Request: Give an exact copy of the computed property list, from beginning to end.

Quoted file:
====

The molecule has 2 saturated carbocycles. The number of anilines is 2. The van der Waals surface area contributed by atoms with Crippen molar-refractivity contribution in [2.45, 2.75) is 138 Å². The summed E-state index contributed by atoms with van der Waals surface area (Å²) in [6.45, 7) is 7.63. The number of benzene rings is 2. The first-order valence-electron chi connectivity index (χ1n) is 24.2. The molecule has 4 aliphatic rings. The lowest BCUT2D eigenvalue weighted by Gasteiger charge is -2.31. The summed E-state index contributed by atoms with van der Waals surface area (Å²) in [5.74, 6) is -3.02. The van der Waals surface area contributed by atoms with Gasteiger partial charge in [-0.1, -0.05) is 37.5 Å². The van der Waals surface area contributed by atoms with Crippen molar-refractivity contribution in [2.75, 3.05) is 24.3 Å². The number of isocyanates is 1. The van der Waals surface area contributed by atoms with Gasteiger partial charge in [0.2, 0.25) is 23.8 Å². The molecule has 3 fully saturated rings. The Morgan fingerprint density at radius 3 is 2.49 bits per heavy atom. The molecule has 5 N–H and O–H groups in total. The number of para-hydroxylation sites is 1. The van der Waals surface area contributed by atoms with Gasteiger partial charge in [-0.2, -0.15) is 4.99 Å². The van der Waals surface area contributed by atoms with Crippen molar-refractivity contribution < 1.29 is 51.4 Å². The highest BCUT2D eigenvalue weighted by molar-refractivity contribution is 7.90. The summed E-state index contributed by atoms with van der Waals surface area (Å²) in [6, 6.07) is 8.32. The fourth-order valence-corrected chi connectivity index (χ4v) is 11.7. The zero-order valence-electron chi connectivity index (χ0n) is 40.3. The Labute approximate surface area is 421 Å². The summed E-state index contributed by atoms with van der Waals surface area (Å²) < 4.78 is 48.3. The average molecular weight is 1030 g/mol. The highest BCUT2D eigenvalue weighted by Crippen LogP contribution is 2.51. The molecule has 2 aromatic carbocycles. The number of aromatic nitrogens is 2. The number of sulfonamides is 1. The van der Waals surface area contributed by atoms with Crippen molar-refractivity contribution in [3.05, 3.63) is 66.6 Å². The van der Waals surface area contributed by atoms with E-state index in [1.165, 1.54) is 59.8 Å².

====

The molecule has 2 saturated carbocycles. The number of anilines is 2. The van der Waals surface area contributed by atoms with Crippen molar-refractivity contribution in [2.45, 2.75) is 138 Å². The summed E-state index contributed by atoms with van der Waals surface area (Å²) in [6.45, 7) is 7.63. The number of benzene rings is 2. The first-order valence-electron chi connectivity index (χ1n) is 24.2. The molecule has 4 aliphatic rings. The lowest BCUT2D eigenvalue weighted by Gasteiger charge is -2.31. The summed E-state index contributed by atoms with van der Waals surface area (Å²) in [5.74, 6) is -3.02. The van der Waals surface area contributed by atoms with Gasteiger partial charge in [-0.1, -0.05) is 37.5 Å². The van der Waals surface area contributed by atoms with Crippen molar-refractivity contribution in [2.75, 3.05) is 24.3 Å². The number of isocyanates is 1. The van der Waals surface area contributed by atoms with Gasteiger partial charge in [0.2, 0.25) is 23.8 Å². The molecule has 3 fully saturated rings. The Morgan fingerprint density at radius 3 is 2.49 bits per heavy atom. The molecule has 5 N–H and O–H groups in total. The number of para-hydroxylation sites is 1. The van der Waals surface area contributed by atoms with Gasteiger partial charge in [-0.2, -0.15) is 4.99 Å². The van der Waals surface area contributed by atoms with Crippen molar-refractivity contribution < 1.29 is 51.4 Å². The highest BCUT2D eigenvalue weighted by molar-refractivity contribution is 7.90. The summed E-state index contributed by atoms with van der Waals surface area (Å²) in [6, 6.07) is 8.32. The fourth-order valence-corrected chi connectivity index (χ4v) is 11.7. The zero-order valence-electron chi connectivity index (χ0n) is 40.3. The Labute approximate surface area is 421 Å². The summed E-state index contributed by atoms with van der Waals surface area (Å²) < 4.78 is 48.3. The average molecular weight is 1030 g/mol. The highest BCUT2D eigenvalue weighted by Crippen LogP contribution is 2.51. The molecule has 2 aromatic carbocycles. The number of aromatic nitrogens is 2. The number of sulfonamides is 1. The van der Waals surface area contributed by atoms with Crippen molar-refractivity contribution in [3.05, 3.63) is 66.6 Å². The van der Waals surface area contributed by atoms with E-state index in [1.165, 1.54) is 59.8 Å².